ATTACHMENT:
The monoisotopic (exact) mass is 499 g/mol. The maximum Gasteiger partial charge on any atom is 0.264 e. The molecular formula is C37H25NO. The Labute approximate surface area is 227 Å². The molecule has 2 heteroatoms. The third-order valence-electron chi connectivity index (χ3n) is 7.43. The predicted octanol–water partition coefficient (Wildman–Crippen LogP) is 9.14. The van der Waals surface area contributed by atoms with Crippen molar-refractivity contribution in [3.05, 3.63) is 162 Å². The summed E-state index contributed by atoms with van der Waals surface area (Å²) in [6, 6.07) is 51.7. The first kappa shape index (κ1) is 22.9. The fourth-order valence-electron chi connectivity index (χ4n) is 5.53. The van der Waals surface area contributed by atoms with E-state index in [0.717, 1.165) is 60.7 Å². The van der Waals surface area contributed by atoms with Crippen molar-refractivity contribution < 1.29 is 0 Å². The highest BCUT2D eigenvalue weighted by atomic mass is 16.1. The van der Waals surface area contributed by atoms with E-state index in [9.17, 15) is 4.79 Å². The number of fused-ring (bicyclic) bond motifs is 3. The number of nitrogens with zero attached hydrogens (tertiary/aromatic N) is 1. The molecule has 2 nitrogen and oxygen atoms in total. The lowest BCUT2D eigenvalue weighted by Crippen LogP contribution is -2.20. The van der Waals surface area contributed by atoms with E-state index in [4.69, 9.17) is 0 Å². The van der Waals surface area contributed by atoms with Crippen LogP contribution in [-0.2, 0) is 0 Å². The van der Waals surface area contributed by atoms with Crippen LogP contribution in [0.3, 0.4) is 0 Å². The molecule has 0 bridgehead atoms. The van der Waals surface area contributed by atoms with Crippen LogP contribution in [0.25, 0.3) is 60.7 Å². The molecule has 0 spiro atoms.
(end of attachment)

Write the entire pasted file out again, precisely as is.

The monoisotopic (exact) mass is 499 g/mol. The maximum Gasteiger partial charge on any atom is 0.264 e. The molecular formula is C37H25NO. The Labute approximate surface area is 227 Å². The molecule has 2 heteroatoms. The third-order valence-electron chi connectivity index (χ3n) is 7.43. The predicted octanol–water partition coefficient (Wildman–Crippen LogP) is 9.14. The van der Waals surface area contributed by atoms with Crippen molar-refractivity contribution in [3.05, 3.63) is 162 Å². The summed E-state index contributed by atoms with van der Waals surface area (Å²) in [6, 6.07) is 51.7. The first kappa shape index (κ1) is 22.9. The fourth-order valence-electron chi connectivity index (χ4n) is 5.53. The van der Waals surface area contributed by atoms with E-state index in [0.717, 1.165) is 60.7 Å². The van der Waals surface area contributed by atoms with Crippen molar-refractivity contribution < 1.29 is 0 Å². The highest BCUT2D eigenvalue weighted by atomic mass is 16.1. The van der Waals surface area contributed by atoms with E-state index in [9.17, 15) is 4.79 Å². The number of fused-ring (bicyclic) bond motifs is 3. The number of nitrogens with zero attached hydrogens (tertiary/aromatic N) is 1. The molecule has 2 nitrogen and oxygen atoms in total. The lowest BCUT2D eigenvalue weighted by Crippen LogP contribution is -2.20. The van der Waals surface area contributed by atoms with E-state index in [4.69, 9.17) is 0 Å². The van der Waals surface area contributed by atoms with Crippen LogP contribution in [-0.2, 0) is 0 Å². The van der Waals surface area contributed by atoms with Crippen LogP contribution in [0.3, 0.4) is 0 Å². The molecule has 0 bridgehead atoms. The van der Waals surface area contributed by atoms with Crippen LogP contribution in [0.25, 0.3) is 60.7 Å². The molecule has 0 spiro atoms.